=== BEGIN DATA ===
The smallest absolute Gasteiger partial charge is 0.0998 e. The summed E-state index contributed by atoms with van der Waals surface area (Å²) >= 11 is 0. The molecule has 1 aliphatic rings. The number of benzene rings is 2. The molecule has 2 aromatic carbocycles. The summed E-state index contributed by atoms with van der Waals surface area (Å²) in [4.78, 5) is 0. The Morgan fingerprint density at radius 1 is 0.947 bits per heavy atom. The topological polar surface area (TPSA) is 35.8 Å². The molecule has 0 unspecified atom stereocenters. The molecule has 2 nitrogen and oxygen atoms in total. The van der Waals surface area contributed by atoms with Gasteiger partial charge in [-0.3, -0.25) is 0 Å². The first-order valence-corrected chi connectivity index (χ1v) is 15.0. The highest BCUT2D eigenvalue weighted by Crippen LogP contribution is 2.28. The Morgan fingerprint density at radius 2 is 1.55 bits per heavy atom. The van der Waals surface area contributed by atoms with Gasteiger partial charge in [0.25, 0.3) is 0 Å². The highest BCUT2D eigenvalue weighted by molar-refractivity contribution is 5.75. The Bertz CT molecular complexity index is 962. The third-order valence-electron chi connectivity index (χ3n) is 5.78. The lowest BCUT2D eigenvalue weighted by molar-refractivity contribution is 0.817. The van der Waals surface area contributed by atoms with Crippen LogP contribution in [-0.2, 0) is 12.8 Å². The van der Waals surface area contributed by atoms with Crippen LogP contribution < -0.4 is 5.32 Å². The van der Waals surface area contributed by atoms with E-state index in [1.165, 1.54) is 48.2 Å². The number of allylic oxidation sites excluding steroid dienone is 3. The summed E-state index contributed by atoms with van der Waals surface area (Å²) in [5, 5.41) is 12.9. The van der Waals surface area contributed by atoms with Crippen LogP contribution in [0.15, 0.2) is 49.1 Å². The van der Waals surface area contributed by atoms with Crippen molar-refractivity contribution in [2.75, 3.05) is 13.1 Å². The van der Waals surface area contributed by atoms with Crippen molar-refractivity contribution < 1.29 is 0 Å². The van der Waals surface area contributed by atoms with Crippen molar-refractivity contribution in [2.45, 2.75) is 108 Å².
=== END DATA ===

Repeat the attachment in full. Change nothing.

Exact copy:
The smallest absolute Gasteiger partial charge is 0.0998 e. The summed E-state index contributed by atoms with van der Waals surface area (Å²) >= 11 is 0. The molecule has 1 aliphatic rings. The number of benzene rings is 2. The molecule has 2 aromatic carbocycles. The summed E-state index contributed by atoms with van der Waals surface area (Å²) in [4.78, 5) is 0. The Morgan fingerprint density at radius 1 is 0.947 bits per heavy atom. The topological polar surface area (TPSA) is 35.8 Å². The molecule has 0 unspecified atom stereocenters. The molecule has 2 nitrogen and oxygen atoms in total. The van der Waals surface area contributed by atoms with Gasteiger partial charge in [-0.3, -0.25) is 0 Å². The first-order valence-corrected chi connectivity index (χ1v) is 15.0. The highest BCUT2D eigenvalue weighted by Crippen LogP contribution is 2.28. The Morgan fingerprint density at radius 2 is 1.55 bits per heavy atom. The van der Waals surface area contributed by atoms with Gasteiger partial charge in [0.25, 0.3) is 0 Å². The highest BCUT2D eigenvalue weighted by molar-refractivity contribution is 5.75. The Bertz CT molecular complexity index is 962. The third-order valence-electron chi connectivity index (χ3n) is 5.78. The lowest BCUT2D eigenvalue weighted by molar-refractivity contribution is 0.817. The van der Waals surface area contributed by atoms with Crippen LogP contribution in [-0.2, 0) is 12.8 Å². The van der Waals surface area contributed by atoms with Crippen LogP contribution < -0.4 is 5.32 Å². The van der Waals surface area contributed by atoms with E-state index in [1.165, 1.54) is 48.2 Å². The number of allylic oxidation sites excluding steroid dienone is 3. The summed E-state index contributed by atoms with van der Waals surface area (Å²) in [5, 5.41) is 12.9. The van der Waals surface area contributed by atoms with Crippen LogP contribution in [0.15, 0.2) is 49.1 Å². The van der Waals surface area contributed by atoms with Crippen molar-refractivity contribution in [2.75, 3.05) is 13.1 Å². The van der Waals surface area contributed by atoms with Crippen molar-refractivity contribution < 1.29 is 0 Å². The van der Waals surface area contributed by atoms with Crippen molar-refractivity contribution in [2.45, 2.75) is 108 Å².